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Goodwill Auction Site Yields Rare George Washington Artifact

Goodwill Auction Site Yields Rare George Washington Artifact
Goodwill Auction Site Yields Rare George Washington Artifact

Richard “Dana” Moore, a collector of historical artifacts, recently acquired a significant piece of American history through an unexpected source: Goodwill’s auction site. The artifact in question is a six-inch-long piece of linen fabric from President George Washington’s dining marquee, originally used during the Revolutionary War.

Moore, whose collection primarily focuses on Civil War artifacts but also includes items from earlier American conflicts, stumbled upon this rare find online and initially doubted its authenticity. However, upon closer inspection, he became convinced of its historical significance, particularly bolstered by a handwritten note accompanying the fabric referencing the Jamestown Exposition of 1907.

The fabric, though aged and darkened over time, bears distinctive features that link it to Washington’s dining marquee, confirmed by museum curator Matthew Skic after detailed examination. It includes a recognizable red wool edging and distinctive weaving patterns consistent with historical records of Washington’s tents.

Goodwill Auction Site Yields Rare George Washington Artifact

Goodwill Auction Site Yields Rare George Washington Artifact

This particular fragment, cut from the scalloped edge of the marquee’s roof, is a rare addition to the small collection of existing tent fragments, most of which are held by museums and institutions.

After purchasing the artifact for $1,300, Moore and his wife, Susan Bowen, eventually decided to reach out to the Museum of the American Revolution in Philadelphia. The museum, known for its comprehensive collection of Revolutionary War artifacts, was eager to authenticate and display this new addition.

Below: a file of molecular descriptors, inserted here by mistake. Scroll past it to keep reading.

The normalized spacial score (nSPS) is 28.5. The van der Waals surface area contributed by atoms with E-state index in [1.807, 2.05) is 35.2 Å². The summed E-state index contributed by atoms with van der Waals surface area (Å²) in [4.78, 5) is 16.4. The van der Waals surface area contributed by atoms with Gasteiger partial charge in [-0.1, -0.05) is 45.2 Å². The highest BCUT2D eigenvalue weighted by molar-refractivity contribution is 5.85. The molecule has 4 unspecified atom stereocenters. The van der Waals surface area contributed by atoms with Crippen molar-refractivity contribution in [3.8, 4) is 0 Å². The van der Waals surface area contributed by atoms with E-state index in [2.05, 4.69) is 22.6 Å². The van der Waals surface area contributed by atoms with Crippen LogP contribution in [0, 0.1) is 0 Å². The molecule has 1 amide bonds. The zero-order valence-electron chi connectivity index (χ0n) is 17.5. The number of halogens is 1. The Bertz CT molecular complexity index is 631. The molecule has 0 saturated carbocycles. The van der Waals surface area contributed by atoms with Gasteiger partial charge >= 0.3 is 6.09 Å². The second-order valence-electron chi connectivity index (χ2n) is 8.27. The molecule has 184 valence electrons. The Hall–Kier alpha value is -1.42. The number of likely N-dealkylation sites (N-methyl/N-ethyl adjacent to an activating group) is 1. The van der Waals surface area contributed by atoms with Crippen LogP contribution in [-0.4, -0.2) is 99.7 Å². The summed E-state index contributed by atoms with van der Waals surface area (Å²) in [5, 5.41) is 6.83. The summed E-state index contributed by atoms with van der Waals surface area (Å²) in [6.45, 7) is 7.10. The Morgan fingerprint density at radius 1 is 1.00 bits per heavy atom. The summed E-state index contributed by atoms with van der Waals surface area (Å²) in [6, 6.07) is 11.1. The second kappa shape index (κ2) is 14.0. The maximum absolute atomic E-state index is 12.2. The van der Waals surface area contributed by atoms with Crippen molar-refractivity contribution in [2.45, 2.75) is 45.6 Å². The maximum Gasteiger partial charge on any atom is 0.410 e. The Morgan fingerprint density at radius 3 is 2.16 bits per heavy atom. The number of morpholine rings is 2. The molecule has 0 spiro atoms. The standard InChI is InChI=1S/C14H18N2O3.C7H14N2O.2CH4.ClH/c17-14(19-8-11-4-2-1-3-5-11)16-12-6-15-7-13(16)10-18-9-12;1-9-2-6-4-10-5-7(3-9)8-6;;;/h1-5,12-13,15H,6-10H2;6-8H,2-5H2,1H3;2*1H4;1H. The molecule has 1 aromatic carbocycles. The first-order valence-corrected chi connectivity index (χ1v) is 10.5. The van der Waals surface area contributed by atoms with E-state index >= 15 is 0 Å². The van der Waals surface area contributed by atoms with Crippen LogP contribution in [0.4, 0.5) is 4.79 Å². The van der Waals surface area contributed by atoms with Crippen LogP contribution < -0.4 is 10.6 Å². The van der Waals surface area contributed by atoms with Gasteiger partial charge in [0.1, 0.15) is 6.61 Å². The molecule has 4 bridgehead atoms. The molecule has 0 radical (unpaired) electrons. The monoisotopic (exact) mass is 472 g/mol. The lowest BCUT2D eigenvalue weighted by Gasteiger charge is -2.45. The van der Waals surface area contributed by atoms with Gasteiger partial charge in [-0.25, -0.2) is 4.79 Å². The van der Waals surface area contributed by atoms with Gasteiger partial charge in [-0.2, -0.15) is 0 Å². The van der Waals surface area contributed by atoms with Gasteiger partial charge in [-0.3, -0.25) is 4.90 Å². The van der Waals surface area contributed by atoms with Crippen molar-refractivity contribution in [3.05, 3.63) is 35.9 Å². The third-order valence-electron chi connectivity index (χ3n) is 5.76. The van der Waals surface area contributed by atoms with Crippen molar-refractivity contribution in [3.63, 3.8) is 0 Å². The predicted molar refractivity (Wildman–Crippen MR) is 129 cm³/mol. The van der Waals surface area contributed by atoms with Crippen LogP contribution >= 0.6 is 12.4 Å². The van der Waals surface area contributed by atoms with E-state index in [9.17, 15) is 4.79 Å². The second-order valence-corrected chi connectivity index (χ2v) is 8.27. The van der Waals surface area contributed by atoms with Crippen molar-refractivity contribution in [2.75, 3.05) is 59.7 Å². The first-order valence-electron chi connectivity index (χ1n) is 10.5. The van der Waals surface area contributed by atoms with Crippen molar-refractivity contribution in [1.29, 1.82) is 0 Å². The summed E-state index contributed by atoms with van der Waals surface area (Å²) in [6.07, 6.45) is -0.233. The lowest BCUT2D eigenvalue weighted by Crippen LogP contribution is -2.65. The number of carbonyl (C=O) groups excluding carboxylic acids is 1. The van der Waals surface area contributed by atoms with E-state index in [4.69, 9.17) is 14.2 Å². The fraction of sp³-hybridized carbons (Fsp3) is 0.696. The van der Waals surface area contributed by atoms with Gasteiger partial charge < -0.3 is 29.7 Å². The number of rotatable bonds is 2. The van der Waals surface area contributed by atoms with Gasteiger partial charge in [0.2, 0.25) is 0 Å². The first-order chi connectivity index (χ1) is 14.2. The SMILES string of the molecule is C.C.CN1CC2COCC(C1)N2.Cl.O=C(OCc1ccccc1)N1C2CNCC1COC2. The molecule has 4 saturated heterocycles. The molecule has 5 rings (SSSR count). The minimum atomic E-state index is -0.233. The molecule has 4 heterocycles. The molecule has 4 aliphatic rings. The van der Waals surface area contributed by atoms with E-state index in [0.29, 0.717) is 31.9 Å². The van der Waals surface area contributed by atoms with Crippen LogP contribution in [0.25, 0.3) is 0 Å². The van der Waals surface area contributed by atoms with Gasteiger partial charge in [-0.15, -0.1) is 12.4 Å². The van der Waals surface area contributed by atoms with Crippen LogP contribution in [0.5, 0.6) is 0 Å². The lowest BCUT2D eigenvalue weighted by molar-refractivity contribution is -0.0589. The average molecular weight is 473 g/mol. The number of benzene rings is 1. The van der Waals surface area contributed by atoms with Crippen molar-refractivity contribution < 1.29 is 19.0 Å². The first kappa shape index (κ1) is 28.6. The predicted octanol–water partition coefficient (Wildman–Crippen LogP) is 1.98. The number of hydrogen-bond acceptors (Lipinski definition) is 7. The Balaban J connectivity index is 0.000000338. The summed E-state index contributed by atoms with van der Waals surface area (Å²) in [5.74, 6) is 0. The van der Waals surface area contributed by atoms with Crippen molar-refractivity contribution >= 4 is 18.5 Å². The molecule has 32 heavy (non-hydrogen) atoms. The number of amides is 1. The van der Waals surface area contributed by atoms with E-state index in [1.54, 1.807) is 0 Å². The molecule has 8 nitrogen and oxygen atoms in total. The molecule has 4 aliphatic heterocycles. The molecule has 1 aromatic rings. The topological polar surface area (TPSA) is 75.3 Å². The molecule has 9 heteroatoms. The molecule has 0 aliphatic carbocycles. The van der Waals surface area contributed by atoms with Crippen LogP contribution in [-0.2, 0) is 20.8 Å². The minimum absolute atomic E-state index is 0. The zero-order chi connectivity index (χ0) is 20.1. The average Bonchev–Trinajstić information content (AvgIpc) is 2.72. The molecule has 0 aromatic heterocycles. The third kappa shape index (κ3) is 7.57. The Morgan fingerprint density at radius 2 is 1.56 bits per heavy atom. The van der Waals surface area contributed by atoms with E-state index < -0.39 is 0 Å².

Curator Matthew Skic highlighted the rarity of such discoveries, noting that prior to this find, only nine fragments of Washington’s tents were known to exist.

The significance of this piece extends beyond its historical value; it also represents a personal journey for Moore and Bowen, who initially grappled with doubts about its authenticity before witnessing a presentation by the Museum of the American Revolution that solidified their belief.

Seeing the artifact displayed among other remnants of Washington’s tents was a deeply emotional experience for them, marking a culmination of their efforts to preserve and share this piece of national history.

As historians continue to investigate the artifact and its accompanying note, the Museum of the American Revolution plans to delve deeper into the identity of John Burns, the individual mentioned in the note as having owned the fabric in 1907.

This ongoing research underscores the broader significance of preserving and interpreting historical artifacts, connecting past events with contemporary understanding and appreciation.

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